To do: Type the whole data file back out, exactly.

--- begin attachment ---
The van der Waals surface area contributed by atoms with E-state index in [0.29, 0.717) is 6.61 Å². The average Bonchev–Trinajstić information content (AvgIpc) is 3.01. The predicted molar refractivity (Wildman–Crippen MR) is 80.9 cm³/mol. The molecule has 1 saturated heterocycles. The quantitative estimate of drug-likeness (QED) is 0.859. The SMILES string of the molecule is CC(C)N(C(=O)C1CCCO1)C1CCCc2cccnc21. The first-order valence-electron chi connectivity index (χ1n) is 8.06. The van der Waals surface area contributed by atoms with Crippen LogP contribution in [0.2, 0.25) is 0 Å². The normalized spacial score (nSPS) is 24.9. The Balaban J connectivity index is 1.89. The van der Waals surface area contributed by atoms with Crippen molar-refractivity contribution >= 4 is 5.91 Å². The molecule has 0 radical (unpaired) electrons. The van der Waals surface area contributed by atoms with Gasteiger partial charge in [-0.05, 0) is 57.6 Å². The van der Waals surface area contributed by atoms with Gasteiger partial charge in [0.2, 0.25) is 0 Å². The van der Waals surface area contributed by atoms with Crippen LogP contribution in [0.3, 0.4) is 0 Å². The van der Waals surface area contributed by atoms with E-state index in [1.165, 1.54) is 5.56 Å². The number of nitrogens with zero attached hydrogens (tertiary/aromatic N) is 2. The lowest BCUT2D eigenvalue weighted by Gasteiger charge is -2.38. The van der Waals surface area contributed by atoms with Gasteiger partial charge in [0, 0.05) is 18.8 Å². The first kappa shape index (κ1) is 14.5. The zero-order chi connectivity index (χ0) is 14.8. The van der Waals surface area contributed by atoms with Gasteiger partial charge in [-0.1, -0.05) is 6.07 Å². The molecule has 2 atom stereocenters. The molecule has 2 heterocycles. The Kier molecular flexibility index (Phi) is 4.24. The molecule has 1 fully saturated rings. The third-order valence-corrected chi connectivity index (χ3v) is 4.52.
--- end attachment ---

The van der Waals surface area contributed by atoms with E-state index in [0.29, 0.717) is 6.61 Å². The average Bonchev–Trinajstić information content (AvgIpc) is 3.01. The predicted molar refractivity (Wildman–Crippen MR) is 80.9 cm³/mol. The molecule has 1 saturated heterocycles. The quantitative estimate of drug-likeness (QED) is 0.859. The SMILES string of the molecule is CC(C)N(C(=O)C1CCCO1)C1CCCc2cccnc21. The first-order valence-electron chi connectivity index (χ1n) is 8.06. The van der Waals surface area contributed by atoms with Crippen LogP contribution in [0.2, 0.25) is 0 Å². The normalized spacial score (nSPS) is 24.9. The Balaban J connectivity index is 1.89. The van der Waals surface area contributed by atoms with Crippen molar-refractivity contribution >= 4 is 5.91 Å². The molecule has 0 radical (unpaired) electrons. The van der Waals surface area contributed by atoms with Gasteiger partial charge in [-0.05, 0) is 57.6 Å². The van der Waals surface area contributed by atoms with Gasteiger partial charge in [0.2, 0.25) is 0 Å². The van der Waals surface area contributed by atoms with Crippen LogP contribution in [0.3, 0.4) is 0 Å². The van der Waals surface area contributed by atoms with E-state index in [1.165, 1.54) is 5.56 Å². The number of nitrogens with zero attached hydrogens (tertiary/aromatic N) is 2. The lowest BCUT2D eigenvalue weighted by Gasteiger charge is -2.38. The van der Waals surface area contributed by atoms with Gasteiger partial charge in [0, 0.05) is 18.8 Å². The first kappa shape index (κ1) is 14.5. The zero-order chi connectivity index (χ0) is 14.8. The van der Waals surface area contributed by atoms with Gasteiger partial charge in [-0.1, -0.05) is 6.07 Å². The molecule has 2 atom stereocenters. The molecule has 2 heterocycles. The Kier molecular flexibility index (Phi) is 4.24. The molecule has 1 fully saturated rings. The third-order valence-corrected chi connectivity index (χ3v) is 4.52.